# Basic results¶

Let us start the assessment by getting some t and F values for the effects in the design. Click on the Results button in the MarsBaR window:

Interface summary - the results menu

- Estimate results
- as we know, takes the default design, and the ROI data, and estimates the model. MarsBaR stores the estimated results in memory as the estimated design.
- Import contrasts
- gives an interface for you to select contrasts from other analyses, and import them into the list of contrasts for the current analysis.
- Refresh F contrasts
- In earlier versions of marsbar (<= 0.42), F contrasts added from other
designs (Import contrasts above) could give wrong results due to cached
fields in the contrasts that were specific to the design from which they
were imported. Unless you tell MarsBaR otherwise, it will automatically
fix F contrasts in estimated designs when you load them so you should not
need this menu option. If you have set MarsBaR not to refresh F contrasts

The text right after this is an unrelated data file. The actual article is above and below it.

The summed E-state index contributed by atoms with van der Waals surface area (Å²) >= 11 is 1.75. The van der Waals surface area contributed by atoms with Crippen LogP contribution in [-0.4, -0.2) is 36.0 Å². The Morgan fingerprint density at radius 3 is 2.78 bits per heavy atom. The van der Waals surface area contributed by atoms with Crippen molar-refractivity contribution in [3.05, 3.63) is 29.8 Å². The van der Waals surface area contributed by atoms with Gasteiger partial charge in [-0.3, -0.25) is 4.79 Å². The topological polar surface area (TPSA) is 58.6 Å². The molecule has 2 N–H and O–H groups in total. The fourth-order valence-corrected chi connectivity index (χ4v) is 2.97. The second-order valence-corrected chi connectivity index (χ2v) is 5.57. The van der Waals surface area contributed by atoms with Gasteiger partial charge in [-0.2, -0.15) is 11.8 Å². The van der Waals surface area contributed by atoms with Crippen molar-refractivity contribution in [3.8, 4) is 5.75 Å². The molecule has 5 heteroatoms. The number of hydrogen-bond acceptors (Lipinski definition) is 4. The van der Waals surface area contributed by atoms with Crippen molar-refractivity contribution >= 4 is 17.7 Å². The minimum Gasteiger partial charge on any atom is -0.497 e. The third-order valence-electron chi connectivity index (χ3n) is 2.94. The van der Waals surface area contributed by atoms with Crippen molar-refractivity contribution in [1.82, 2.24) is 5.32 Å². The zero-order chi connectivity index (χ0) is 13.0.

on load (see Options: Statistics: Load updates F contrasts), then you can
use this
`Refresh F contrasts`

menu option to refresh the contrasts. - Add trial specific F
- will add F contrasts for each trial, and each session, if they are not already present.
- Default contrast
- will set one contrast as the default to use for other options on this menu, such as the MarsBaR SPM graph plotting function.
- Default region
- applies only if the current results are for more than one region. It will select one region from the data to use for analysis and plots.
- Plot residuals
- puts up various plots of the residual errors from the model, to check for violation of assumptions or major outliers.
- MarsBaR SPM graph
- uses the SPM plotting functions to plot contrasts of parameter estimates, fitted and adjusted responses, estimates of event or block related response, and so on.
- Statistic table
- shows various statistics for selected contrasts, as we will see in the tutorial.
- % signal change
- will show an estimate for the percent signal change for a single event. There are many assumptions for this analysis; please treat it like you would treat your children: with a combination of great care and weary scepticism.